The Louis XV, or Louis Quinze style, describes the decorative furnishings and arts produced in France during the reign of Louis XV, who ruled the country from 1723 to 1774.

The Louis XV style is often used as synonym for the Rococo style when discussing French antiques and decorative arts. Both styles are easily recognised by the characteristic predominance of curved lines in furniture, particularly elegant curved legs or cabriole legs in antique chairs and tables. Another characteristic of the Louis XV and the Rococo styles, apart from the rocaille and coquille motifs, is the asymmetry and fluid lines of the works. Rejecting the rigidity prevalent in previous furniture design, the pieces of the Louis XV period usually present a more organic form of decoration, with fantastical combinations of naturalistic flowers, swirling plants and ornate shells. In the Louis XV period, exuberant ornaments were used in every aspect of the interior, which began to be perceived as a work of art in itself, in which furniture, fine and decorative arts and the architectural structure all combined and complimented one another.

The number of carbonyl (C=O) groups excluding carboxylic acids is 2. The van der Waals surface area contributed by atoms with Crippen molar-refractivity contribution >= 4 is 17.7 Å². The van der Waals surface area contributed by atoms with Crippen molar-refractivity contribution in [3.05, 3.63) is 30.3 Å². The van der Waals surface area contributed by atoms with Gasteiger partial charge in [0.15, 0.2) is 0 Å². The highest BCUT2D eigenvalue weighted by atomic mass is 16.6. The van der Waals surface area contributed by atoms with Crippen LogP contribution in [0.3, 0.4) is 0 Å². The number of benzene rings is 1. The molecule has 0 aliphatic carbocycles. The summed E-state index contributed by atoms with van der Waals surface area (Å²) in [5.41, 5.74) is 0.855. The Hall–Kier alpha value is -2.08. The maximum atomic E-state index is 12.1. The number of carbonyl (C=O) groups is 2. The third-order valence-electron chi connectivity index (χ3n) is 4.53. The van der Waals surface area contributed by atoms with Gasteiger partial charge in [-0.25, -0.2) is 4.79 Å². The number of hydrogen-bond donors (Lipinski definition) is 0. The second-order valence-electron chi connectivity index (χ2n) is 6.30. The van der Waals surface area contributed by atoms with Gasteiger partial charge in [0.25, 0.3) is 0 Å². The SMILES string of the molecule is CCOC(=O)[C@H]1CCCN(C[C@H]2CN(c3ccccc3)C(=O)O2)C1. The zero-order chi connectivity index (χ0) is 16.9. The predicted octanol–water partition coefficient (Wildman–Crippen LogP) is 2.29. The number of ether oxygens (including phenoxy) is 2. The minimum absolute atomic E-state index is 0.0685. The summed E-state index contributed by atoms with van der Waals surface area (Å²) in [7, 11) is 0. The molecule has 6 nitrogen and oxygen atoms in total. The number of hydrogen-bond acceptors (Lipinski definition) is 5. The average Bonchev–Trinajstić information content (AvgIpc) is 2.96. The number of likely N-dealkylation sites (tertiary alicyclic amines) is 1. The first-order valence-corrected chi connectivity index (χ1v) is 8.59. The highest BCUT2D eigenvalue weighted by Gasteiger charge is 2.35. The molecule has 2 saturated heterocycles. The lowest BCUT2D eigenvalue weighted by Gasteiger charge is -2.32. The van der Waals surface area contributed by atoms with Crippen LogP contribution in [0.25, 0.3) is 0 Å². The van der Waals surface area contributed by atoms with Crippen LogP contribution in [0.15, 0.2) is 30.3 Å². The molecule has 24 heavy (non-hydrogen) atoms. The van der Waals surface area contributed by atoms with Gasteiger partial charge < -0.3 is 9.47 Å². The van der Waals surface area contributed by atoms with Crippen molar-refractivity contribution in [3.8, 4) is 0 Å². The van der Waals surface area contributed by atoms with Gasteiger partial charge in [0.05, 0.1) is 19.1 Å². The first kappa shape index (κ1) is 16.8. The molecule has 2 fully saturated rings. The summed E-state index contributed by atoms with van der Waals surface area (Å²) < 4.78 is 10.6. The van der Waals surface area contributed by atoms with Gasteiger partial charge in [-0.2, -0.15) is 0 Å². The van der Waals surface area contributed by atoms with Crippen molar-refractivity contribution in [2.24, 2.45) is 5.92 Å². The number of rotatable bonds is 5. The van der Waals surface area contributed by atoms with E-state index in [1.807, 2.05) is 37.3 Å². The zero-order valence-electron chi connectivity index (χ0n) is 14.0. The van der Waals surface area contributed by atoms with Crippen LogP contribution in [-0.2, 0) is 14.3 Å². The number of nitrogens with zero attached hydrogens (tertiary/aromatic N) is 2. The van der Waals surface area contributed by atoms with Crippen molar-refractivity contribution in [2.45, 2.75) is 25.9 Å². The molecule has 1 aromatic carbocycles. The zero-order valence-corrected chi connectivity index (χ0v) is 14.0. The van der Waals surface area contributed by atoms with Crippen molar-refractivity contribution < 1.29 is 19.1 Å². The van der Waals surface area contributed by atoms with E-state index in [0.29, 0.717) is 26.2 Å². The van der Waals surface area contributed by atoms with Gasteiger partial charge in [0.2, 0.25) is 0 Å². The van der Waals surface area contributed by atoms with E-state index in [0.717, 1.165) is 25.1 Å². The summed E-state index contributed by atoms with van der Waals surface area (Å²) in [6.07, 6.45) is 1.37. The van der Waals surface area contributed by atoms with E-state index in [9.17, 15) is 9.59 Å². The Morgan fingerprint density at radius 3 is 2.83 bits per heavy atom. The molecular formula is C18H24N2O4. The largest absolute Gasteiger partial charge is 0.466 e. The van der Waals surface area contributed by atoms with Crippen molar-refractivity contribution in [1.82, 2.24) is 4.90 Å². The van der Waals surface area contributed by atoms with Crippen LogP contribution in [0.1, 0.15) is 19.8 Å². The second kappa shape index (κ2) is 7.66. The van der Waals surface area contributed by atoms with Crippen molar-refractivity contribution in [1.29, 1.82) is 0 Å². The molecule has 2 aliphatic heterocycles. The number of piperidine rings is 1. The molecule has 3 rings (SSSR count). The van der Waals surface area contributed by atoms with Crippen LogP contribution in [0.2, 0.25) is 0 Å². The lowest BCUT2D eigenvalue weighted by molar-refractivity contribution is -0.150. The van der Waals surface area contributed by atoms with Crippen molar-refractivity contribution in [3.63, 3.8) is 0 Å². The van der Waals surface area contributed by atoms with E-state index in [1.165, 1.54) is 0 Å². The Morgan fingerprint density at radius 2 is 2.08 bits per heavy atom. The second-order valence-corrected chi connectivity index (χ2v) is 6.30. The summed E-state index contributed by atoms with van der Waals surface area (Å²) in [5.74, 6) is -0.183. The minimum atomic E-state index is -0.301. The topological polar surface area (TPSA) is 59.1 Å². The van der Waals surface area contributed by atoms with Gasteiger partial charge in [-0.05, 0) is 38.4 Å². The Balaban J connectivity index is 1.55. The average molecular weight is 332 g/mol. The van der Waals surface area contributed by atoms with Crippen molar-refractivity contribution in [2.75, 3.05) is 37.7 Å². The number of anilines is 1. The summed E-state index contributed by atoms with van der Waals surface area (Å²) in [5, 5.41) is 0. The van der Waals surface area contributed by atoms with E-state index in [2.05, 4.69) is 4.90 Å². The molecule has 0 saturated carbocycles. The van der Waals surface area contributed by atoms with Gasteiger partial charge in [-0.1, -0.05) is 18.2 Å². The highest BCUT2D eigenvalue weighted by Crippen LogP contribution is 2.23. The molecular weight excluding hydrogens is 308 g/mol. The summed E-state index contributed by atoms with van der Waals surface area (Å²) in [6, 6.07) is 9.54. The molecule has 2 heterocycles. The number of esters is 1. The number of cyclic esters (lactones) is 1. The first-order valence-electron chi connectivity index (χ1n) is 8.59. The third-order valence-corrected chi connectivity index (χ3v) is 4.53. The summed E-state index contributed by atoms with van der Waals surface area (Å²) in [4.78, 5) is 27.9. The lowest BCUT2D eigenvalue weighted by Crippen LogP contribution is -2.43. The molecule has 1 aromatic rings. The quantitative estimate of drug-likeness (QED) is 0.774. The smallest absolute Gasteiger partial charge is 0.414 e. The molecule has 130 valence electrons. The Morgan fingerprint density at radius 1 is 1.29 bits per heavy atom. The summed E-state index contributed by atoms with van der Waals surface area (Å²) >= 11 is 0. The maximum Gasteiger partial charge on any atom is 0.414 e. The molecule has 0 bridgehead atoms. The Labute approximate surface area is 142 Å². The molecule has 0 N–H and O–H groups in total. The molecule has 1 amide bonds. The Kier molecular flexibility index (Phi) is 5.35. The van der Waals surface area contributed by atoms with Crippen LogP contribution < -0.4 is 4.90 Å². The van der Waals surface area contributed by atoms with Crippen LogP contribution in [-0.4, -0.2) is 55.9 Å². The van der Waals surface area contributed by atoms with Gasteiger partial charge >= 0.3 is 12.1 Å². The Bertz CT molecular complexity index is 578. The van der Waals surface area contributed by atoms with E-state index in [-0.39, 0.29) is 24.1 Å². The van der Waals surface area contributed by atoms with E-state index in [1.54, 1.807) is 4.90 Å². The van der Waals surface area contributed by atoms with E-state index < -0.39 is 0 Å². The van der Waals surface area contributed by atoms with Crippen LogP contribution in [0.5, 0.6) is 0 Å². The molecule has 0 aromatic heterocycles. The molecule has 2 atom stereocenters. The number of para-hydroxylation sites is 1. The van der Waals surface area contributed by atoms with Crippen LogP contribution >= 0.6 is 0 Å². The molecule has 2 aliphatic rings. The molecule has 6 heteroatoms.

The sinuous lines of the style were combined with pastel colours, gilt mounts and frames, and abundant use of porcelain, silk and glass, to create charming objects suitable for the refinement and wealth of the 18th Century European aristocracy.